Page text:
Amore

So I just finished watching a movie from 2010 called ‘The Kids Are All Right’. Some of you may have heard of it, others maybe not. Let’s just say that if you’re a homophobic twonk you’re not going to want anything to do with this film. In that case; good riddance.  Bye!

It’s important to note that the title of the film is ‘The Kids Are All Right’ as opposed to‘The Kids Are Alright’. It changes the meaning quite drastically, and also if you try to obtain ‘The Kids Are Alright’ you’ll get a 1979 documentary about the band ‘The Who’. Needless to say, 5 minutes in I was very confused.

It is my personal opinion that this film falls under the category of “quirky liberal comedy”. It’s very quirky, it’s very very liberal, and it’s kinda sorta funny sometimes.

Synopsis as follows:

Annette Bening and Julianne Moore play lesbian parents raising two children they have conceived using Mark Ruffalo’s donor sperm. One day the children decide to contact their biological father for the first time and introduce him to their little family. This situation begins to create problems and fracture the family in more ways than one.

I don’t know what message the filmmakers were trying to send with this film, all I can tell you is what I think it’s about:

Firstly and obviously, sex is a big part of this movie. Sexual orientation, sexual activity, and the consequences of these play a big role in driving the plot forward. Never-the-less, what the film appears to talk about is the distinction between sex and love. Despite the various sexual activity that people choose to engage in, what matters overall is the feelings and bonds the characters have with each other. A homosexual family can be just as dysfunctional as a heterosexual family, and vice versa.

Sexuality and orientation is not the driving force in the characters actions, nor does it act as a barrier to save them from their own mistakes. It is ultimately how the characters feel about each other and about life itself that makes them do what they do. I think it’s an important message in a day and age when a lot of people base their notions of morality on what people do with their extremities. If we instead judge people based on what they do on an emotional and social level we might be less divided as a society. Whether someone wants to have sex with someone else isn’t the issue, what matters is who and what they care about.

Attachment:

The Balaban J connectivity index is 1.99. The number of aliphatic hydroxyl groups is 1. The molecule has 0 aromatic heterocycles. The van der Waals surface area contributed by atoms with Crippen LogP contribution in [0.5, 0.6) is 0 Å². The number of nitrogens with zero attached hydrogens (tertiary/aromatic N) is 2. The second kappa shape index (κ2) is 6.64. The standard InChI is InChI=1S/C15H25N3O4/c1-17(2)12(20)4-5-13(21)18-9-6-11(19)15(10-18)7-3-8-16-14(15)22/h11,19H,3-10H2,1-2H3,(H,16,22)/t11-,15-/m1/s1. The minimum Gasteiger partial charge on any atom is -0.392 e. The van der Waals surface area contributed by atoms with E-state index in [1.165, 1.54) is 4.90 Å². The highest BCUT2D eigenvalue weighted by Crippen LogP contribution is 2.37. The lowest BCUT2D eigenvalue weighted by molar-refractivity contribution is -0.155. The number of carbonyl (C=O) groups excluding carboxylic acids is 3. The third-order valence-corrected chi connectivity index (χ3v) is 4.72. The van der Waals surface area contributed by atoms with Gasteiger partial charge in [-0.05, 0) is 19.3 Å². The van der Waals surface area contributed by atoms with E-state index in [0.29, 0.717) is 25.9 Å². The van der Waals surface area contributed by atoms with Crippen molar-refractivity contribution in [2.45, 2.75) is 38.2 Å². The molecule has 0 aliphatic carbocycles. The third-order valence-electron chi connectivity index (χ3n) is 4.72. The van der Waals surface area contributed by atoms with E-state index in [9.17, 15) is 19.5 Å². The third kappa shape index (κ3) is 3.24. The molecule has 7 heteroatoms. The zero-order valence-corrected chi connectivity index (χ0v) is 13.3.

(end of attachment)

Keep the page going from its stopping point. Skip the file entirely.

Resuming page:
Sorry for going off on a tangent, back to the film:

Annette Bening and Julianne Moore give great performances that are stripped down in every sense of the word. Makeup-less and raw, they show a true level of self acceptance that one would come to expect from a proudly lesbian couple. Mark Ruffalo seems a bit stoic and doesn’t quite connect in the way i would have liked. His initiation into this alternative world seems a bit too smooth to be believed, but I went with it in the end. Both the children do a good job and manage to make replacement terms like ‘Mom’s” instead of “Mom and Dad” seem natural to their character’s vocabulary.

I have two gripes about the film, one big and one small:

  1. It isn’t that funny. I simply didn’t laugh the way a “comedy” should make me laugh. There was a certain amount of absurdist humour, but with the nature of the premise it seems to be a given.
  2. I’ve been bullied, I’ve been in fights. It doesn’t happen like this:

But all that aside, the film is one i certainly recommend. I shan’t rave on anymore about my own analysis, instead I’ll simply end by echoing wiser words: